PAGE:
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A behavioural and electrophysiological investigation of the “bilingual advantage”

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A behavioural and electrophysiological investigation of the “bilingual advantage”

Kousaie, Shanna (2011) A behavioural and electrophysiological investigation of the “bilingual advantage”. PhD thesis, Concordia University.

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Abstract

This thesis presents research that addresses several questions with respect to findings demonstrating superior performance in bilinguals relative to monolinguals on cognitive control tasks, which has been termed the “bilingual advantage”. Chapter 2 reports a study investigating the presence of a bilingual advantage in a homogeneous sample of young and older adults using a Stroop task. The results demonstrated that, in young adults there was a general speed advantage for the bilinguals, but this did not translate to a decrease in Stroop interference as would be expected if there was an advantage for the bilinguals. There was no difference in performance between the monolingual and bilingual older adults.
Chapter 3 reports research further investigating the possibility of a bilingual advantage in young adults using an array of tasks (i.e., Stroop, Simon, and Eriksen flanker). In addition to behavioural measures, electrophysiological measures that I reasoned would be more sensitive to detecting language group differences were included. Behaviourally no differences between monolinguals and bilinguals were found, replicating the results from chapter 2. However, I found differences in electrical brain activity between the two groups suggesting differences in conflict processing. Specifically, differences were observed in N2 amplitude, which is thought to reflect conflict monitoring; P3 latency and amplitude, which is thought to reflect stimulus categorization time and resource allocation; and the amplitude of the error-related negativity, which is thought to reflect conflict on error trials. These findings were not consistent across the three tasks, and given the lack of behavioural differences between the groups the observed electrophysiological differences do not necessarily represent an advantage for the bilinguals.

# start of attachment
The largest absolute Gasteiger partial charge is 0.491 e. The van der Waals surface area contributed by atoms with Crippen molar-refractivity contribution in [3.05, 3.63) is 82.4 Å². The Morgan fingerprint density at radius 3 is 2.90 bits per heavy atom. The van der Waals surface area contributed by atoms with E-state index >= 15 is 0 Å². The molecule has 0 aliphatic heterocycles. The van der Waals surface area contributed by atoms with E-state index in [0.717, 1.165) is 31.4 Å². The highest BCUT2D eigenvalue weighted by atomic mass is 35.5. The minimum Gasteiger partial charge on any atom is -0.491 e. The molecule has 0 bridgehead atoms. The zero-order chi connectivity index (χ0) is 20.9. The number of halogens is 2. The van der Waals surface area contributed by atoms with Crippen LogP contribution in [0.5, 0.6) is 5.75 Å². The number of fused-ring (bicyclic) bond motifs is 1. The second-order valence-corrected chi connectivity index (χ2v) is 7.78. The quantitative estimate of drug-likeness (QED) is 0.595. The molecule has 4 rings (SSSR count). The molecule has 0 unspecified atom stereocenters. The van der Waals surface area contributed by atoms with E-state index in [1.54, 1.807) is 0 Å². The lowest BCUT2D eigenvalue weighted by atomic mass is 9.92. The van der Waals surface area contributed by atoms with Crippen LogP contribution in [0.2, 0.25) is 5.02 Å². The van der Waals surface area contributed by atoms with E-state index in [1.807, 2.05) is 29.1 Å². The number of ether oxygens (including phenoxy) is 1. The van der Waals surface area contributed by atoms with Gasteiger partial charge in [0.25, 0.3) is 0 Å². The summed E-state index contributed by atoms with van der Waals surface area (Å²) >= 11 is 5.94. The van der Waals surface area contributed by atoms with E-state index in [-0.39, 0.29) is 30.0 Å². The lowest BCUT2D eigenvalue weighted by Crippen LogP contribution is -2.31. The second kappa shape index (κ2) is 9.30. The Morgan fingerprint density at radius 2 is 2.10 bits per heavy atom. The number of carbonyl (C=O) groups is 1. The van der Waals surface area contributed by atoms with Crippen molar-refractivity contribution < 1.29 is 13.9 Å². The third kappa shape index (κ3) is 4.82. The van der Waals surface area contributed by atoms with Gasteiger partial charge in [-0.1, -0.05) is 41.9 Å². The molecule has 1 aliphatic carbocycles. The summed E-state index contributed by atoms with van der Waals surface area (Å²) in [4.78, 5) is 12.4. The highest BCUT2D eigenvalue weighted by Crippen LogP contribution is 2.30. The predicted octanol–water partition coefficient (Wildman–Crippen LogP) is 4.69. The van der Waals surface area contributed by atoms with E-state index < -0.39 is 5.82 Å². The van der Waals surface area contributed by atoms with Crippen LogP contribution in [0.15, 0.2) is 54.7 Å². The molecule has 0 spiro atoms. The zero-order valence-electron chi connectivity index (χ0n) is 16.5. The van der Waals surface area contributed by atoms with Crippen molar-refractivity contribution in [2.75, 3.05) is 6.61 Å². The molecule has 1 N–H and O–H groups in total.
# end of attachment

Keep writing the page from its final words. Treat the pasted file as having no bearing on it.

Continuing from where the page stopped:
The research presented in my thesis further examines and characterizes the previously observed advantage for bilinguals relative to monolinguals on tasks of cognitive control using improved methodology. I included a homogenous sample of monolingual and bilingual participants, used multiple tasks in the same participants, and included electrophysiological methodology capable of measuring brain activity during task performance. It is concluded that under certain conditions differences between monolinguals and bilinguals do emerge, but these differences do not necessarily represent an advantage.

Divisions:Concordia University > Faculty of Arts and Science > Psychology
Item Type:Thesis (PhD)
Authors:Kousaie, Shanna
Institution:Concordia University
Degree Name:Ph. D.
Program:Psychology
Date:March 2011
Thesis Supervisor(s):Phillips, Natalie
ID Code:7134
Deposited By:SHANNA KOUSAIE
Deposited On:13 Jun 2011 11:05
Last Modified:13 Jun 2011 11:05
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